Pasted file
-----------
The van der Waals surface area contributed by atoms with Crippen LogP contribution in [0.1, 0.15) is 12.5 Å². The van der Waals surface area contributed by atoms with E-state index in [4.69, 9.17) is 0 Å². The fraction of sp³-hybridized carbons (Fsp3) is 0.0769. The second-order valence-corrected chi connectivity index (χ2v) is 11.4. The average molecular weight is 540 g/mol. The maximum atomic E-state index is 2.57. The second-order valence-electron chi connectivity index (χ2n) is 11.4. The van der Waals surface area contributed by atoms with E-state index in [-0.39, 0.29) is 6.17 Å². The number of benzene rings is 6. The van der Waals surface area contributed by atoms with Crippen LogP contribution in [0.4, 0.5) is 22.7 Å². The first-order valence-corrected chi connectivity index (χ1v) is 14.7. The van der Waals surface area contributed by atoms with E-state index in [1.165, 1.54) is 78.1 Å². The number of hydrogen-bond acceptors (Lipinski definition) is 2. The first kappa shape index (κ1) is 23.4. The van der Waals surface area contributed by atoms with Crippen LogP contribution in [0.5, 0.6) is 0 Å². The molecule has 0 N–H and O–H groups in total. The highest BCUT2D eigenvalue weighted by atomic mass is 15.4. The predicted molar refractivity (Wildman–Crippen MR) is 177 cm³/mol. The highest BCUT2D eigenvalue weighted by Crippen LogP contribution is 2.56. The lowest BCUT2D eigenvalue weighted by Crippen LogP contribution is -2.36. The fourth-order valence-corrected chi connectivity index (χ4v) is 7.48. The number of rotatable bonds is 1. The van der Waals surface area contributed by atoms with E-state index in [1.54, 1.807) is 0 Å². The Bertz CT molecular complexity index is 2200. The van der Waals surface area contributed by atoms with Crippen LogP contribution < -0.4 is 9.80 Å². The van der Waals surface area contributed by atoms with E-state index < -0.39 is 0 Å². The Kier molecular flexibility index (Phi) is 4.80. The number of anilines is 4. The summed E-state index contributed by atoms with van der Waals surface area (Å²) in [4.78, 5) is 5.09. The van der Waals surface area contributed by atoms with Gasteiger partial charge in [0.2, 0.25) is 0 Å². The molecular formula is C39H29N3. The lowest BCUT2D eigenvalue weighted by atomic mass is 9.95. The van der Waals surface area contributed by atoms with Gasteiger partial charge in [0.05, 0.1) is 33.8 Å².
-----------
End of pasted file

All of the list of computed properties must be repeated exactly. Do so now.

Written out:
The van der Waals surface area contributed by atoms with Crippen LogP contribution in [0.1, 0.15) is 12.5 Å². The van der Waals surface area contributed by atoms with E-state index in [4.69, 9.17) is 0 Å². The fraction of sp³-hybridized carbons (Fsp3) is 0.0769. The second-order valence-corrected chi connectivity index (χ2v) is 11.4. The average molecular weight is 540 g/mol. The maximum atomic E-state index is 2.57. The second-order valence-electron chi connectivity index (χ2n) is 11.4. The van der Waals surface area contributed by atoms with E-state index in [-0.39, 0.29) is 6.17 Å². The number of benzene rings is 6. The van der Waals surface area contributed by atoms with Crippen LogP contribution in [0.4, 0.5) is 22.7 Å². The first-order valence-corrected chi connectivity index (χ1v) is 14.7. The van der Waals surface area contributed by atoms with E-state index in [1.165, 1.54) is 78.1 Å². The number of hydrogen-bond acceptors (Lipinski definition) is 2. The first kappa shape index (κ1) is 23.4. The van der Waals surface area contributed by atoms with Crippen LogP contribution in [0.5, 0.6) is 0 Å². The molecule has 0 N–H and O–H groups in total. The highest BCUT2D eigenvalue weighted by atomic mass is 15.4. The predicted molar refractivity (Wildman–Crippen MR) is 177 cm³/mol. The highest BCUT2D eigenvalue weighted by Crippen LogP contribution is 2.56. The lowest BCUT2D eigenvalue weighted by Crippen LogP contribution is -2.36. The fourth-order valence-corrected chi connectivity index (χ4v) is 7.48. The number of rotatable bonds is 1. The van der Waals surface area contributed by atoms with E-state index in [1.54, 1.807) is 0 Å². The Bertz CT molecular complexity index is 2200. The van der Waals surface area contributed by atoms with Crippen LogP contribution < -0.4 is 9.80 Å². The van der Waals surface area contributed by atoms with E-state index < -0.39 is 0 Å². The Kier molecular flexibility index (Phi) is 4.80. The number of anilines is 4. The summed E-state index contributed by atoms with van der Waals surface area (Å²) in [4.78, 5) is 5.09. The van der Waals surface area contributed by atoms with Gasteiger partial charge in [0.2, 0.25) is 0 Å². The molecular formula is C39H29N3. The lowest BCUT2D eigenvalue weighted by atomic mass is 9.95. The van der Waals surface area contributed by atoms with Gasteiger partial charge in [0.05, 0.1) is 33.8 Å².